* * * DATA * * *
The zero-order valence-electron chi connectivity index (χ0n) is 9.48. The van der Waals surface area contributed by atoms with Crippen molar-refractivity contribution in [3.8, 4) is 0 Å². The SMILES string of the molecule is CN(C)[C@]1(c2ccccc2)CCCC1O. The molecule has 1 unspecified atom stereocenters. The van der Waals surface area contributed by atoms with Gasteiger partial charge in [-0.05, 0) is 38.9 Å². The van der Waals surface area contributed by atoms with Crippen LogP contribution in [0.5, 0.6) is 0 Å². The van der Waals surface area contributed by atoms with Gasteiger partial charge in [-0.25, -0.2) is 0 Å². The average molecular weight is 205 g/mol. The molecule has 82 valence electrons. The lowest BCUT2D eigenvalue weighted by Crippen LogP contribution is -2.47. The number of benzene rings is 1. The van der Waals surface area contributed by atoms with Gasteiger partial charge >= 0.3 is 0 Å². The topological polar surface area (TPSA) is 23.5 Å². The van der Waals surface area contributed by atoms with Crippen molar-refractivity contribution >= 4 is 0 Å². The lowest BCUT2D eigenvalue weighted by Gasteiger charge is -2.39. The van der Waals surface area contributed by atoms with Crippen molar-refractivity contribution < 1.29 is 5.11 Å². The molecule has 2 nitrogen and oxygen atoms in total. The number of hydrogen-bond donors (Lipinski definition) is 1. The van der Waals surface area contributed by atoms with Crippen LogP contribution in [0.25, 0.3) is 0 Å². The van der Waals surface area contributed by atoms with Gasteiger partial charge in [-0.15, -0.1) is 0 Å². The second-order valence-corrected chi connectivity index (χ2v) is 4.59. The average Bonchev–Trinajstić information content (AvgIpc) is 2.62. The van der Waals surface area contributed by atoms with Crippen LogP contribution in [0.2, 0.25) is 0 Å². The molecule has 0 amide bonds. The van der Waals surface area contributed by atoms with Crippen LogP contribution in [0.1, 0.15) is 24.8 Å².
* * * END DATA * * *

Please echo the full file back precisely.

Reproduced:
The zero-order valence-electron chi connectivity index (χ0n) is 9.48. The van der Waals surface area contributed by atoms with Crippen molar-refractivity contribution in [3.8, 4) is 0 Å². The SMILES string of the molecule is CN(C)[C@]1(c2ccccc2)CCCC1O. The molecule has 1 unspecified atom stereocenters. The van der Waals surface area contributed by atoms with Gasteiger partial charge in [-0.05, 0) is 38.9 Å². The van der Waals surface area contributed by atoms with Crippen LogP contribution in [0.5, 0.6) is 0 Å². The van der Waals surface area contributed by atoms with Gasteiger partial charge in [-0.25, -0.2) is 0 Å². The average molecular weight is 205 g/mol. The molecule has 82 valence electrons. The lowest BCUT2D eigenvalue weighted by Crippen LogP contribution is -2.47. The number of benzene rings is 1. The van der Waals surface area contributed by atoms with Gasteiger partial charge >= 0.3 is 0 Å². The topological polar surface area (TPSA) is 23.5 Å². The van der Waals surface area contributed by atoms with Crippen molar-refractivity contribution >= 4 is 0 Å². The lowest BCUT2D eigenvalue weighted by Gasteiger charge is -2.39. The van der Waals surface area contributed by atoms with Crippen molar-refractivity contribution < 1.29 is 5.11 Å². The molecule has 2 nitrogen and oxygen atoms in total. The number of hydrogen-bond donors (Lipinski definition) is 1. The van der Waals surface area contributed by atoms with Crippen LogP contribution in [0.25, 0.3) is 0 Å². The van der Waals surface area contributed by atoms with Gasteiger partial charge in [-0.15, -0.1) is 0 Å². The second-order valence-corrected chi connectivity index (χ2v) is 4.59. The average Bonchev–Trinajstić information content (AvgIpc) is 2.62. The van der Waals surface area contributed by atoms with Crippen LogP contribution in [0.2, 0.25) is 0 Å². The molecule has 0 amide bonds. The van der Waals surface area contributed by atoms with Crippen LogP contribution in [0.1, 0.15) is 24.8 Å².